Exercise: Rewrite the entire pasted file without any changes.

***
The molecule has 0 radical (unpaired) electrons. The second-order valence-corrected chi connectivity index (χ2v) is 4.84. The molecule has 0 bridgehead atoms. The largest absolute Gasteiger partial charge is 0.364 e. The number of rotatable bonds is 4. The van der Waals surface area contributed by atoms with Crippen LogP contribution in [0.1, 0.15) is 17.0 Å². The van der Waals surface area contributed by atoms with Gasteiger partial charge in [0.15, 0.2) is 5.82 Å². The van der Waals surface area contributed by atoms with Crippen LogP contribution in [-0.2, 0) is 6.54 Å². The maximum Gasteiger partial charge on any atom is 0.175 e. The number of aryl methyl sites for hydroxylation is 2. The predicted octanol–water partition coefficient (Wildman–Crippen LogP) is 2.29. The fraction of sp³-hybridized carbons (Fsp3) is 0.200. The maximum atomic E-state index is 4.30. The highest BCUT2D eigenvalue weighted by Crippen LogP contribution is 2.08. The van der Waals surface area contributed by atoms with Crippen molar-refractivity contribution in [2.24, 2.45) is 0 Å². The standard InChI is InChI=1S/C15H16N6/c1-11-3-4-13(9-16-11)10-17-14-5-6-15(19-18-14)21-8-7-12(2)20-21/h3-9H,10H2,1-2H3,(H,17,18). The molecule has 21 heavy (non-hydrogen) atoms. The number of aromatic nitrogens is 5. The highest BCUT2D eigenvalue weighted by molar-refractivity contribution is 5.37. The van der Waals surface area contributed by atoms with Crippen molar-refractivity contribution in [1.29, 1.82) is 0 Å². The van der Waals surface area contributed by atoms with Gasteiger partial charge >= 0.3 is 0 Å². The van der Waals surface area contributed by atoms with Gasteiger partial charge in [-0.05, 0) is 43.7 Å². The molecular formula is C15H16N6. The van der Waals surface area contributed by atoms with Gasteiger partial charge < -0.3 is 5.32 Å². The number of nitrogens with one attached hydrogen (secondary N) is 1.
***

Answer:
The molecule has 0 radical (unpaired) electrons. The second-order valence-corrected chi connectivity index (χ2v) is 4.84. The molecule has 0 bridgehead atoms. The largest absolute Gasteiger partial charge is 0.364 e. The number of rotatable bonds is 4. The van der Waals surface area contributed by atoms with Crippen LogP contribution in [0.1, 0.15) is 17.0 Å². The van der Waals surface area contributed by atoms with Gasteiger partial charge in [0.15, 0.2) is 5.82 Å². The van der Waals surface area contributed by atoms with Crippen LogP contribution in [-0.2, 0) is 6.54 Å². The maximum Gasteiger partial charge on any atom is 0.175 e. The number of aryl methyl sites for hydroxylation is 2. The predicted octanol–water partition coefficient (Wildman–Crippen LogP) is 2.29. The fraction of sp³-hybridized carbons (Fsp3) is 0.200. The maximum atomic E-state index is 4.30. The highest BCUT2D eigenvalue weighted by Crippen LogP contribution is 2.08. The van der Waals surface area contributed by atoms with Crippen molar-refractivity contribution in [2.24, 2.45) is 0 Å². The standard InChI is InChI=1S/C15H16N6/c1-11-3-4-13(9-16-11)10-17-14-5-6-15(19-18-14)21-8-7-12(2)20-21/h3-9H,10H2,1-2H3,(H,17,18). The molecule has 21 heavy (non-hydrogen) atoms. The number of aromatic nitrogens is 5. The highest BCUT2D eigenvalue weighted by molar-refractivity contribution is 5.37. The van der Waals surface area contributed by atoms with Crippen molar-refractivity contribution in [1.29, 1.82) is 0 Å². The van der Waals surface area contributed by atoms with Gasteiger partial charge >= 0.3 is 0 Å². The van der Waals surface area contributed by atoms with Gasteiger partial charge in [-0.05, 0) is 43.7 Å². The molecular formula is C15H16N6. The van der Waals surface area contributed by atoms with Gasteiger partial charge < -0.3 is 5.32 Å². The number of nitrogens with one attached hydrogen (secondary N) is 1.